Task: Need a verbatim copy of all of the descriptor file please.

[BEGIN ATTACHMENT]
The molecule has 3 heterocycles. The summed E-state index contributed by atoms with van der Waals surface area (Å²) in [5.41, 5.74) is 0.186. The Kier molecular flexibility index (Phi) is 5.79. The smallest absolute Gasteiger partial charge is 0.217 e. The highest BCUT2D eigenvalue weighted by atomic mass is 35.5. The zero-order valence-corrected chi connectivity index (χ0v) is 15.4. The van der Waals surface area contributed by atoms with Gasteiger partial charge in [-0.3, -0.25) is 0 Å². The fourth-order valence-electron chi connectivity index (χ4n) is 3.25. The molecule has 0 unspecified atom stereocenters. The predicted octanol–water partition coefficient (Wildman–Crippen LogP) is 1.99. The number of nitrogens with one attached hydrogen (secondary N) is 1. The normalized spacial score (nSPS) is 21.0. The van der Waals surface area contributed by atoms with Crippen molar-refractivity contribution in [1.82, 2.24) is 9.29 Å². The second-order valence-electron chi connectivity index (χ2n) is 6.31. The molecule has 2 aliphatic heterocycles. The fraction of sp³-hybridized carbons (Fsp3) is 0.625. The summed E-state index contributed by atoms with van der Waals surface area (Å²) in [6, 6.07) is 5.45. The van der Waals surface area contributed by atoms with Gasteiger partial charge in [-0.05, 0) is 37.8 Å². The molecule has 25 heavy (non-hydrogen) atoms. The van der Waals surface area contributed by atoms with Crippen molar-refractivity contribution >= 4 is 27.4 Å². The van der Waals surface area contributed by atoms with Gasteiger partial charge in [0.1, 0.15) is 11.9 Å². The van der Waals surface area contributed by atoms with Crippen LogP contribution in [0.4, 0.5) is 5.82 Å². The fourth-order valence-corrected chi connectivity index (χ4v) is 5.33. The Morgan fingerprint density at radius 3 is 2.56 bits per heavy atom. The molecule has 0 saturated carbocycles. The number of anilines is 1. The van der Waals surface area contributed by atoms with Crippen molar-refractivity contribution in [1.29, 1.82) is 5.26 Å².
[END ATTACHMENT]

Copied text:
The molecule has 3 heterocycles. The summed E-state index contributed by atoms with van der Waals surface area (Å²) in [5.41, 5.74) is 0.186. The Kier molecular flexibility index (Phi) is 5.79. The smallest absolute Gasteiger partial charge is 0.217 e. The highest BCUT2D eigenvalue weighted by atomic mass is 35.5. The zero-order valence-corrected chi connectivity index (χ0v) is 15.4. The van der Waals surface area contributed by atoms with Gasteiger partial charge in [-0.3, -0.25) is 0 Å². The fourth-order valence-electron chi connectivity index (χ4n) is 3.25. The molecule has 0 unspecified atom stereocenters. The predicted octanol–water partition coefficient (Wildman–Crippen LogP) is 1.99. The number of nitrogens with one attached hydrogen (secondary N) is 1. The normalized spacial score (nSPS) is 21.0. The van der Waals surface area contributed by atoms with Crippen molar-refractivity contribution in [1.82, 2.24) is 9.29 Å². The second-order valence-electron chi connectivity index (χ2n) is 6.31. The molecule has 2 aliphatic heterocycles. The fraction of sp³-hybridized carbons (Fsp3) is 0.625. The summed E-state index contributed by atoms with van der Waals surface area (Å²) in [6, 6.07) is 5.45. The van der Waals surface area contributed by atoms with Gasteiger partial charge in [-0.05, 0) is 37.8 Å². The molecule has 25 heavy (non-hydrogen) atoms. The van der Waals surface area contributed by atoms with Crippen molar-refractivity contribution >= 4 is 27.4 Å². The van der Waals surface area contributed by atoms with Gasteiger partial charge in [0.1, 0.15) is 11.9 Å². The van der Waals surface area contributed by atoms with Crippen LogP contribution in [0.4, 0.5) is 5.82 Å². The fourth-order valence-corrected chi connectivity index (χ4v) is 5.33. The Morgan fingerprint density at radius 3 is 2.56 bits per heavy atom. The molecule has 0 saturated carbocycles. The number of anilines is 1. The van der Waals surface area contributed by atoms with Crippen molar-refractivity contribution in [1.29, 1.82) is 5.26 Å².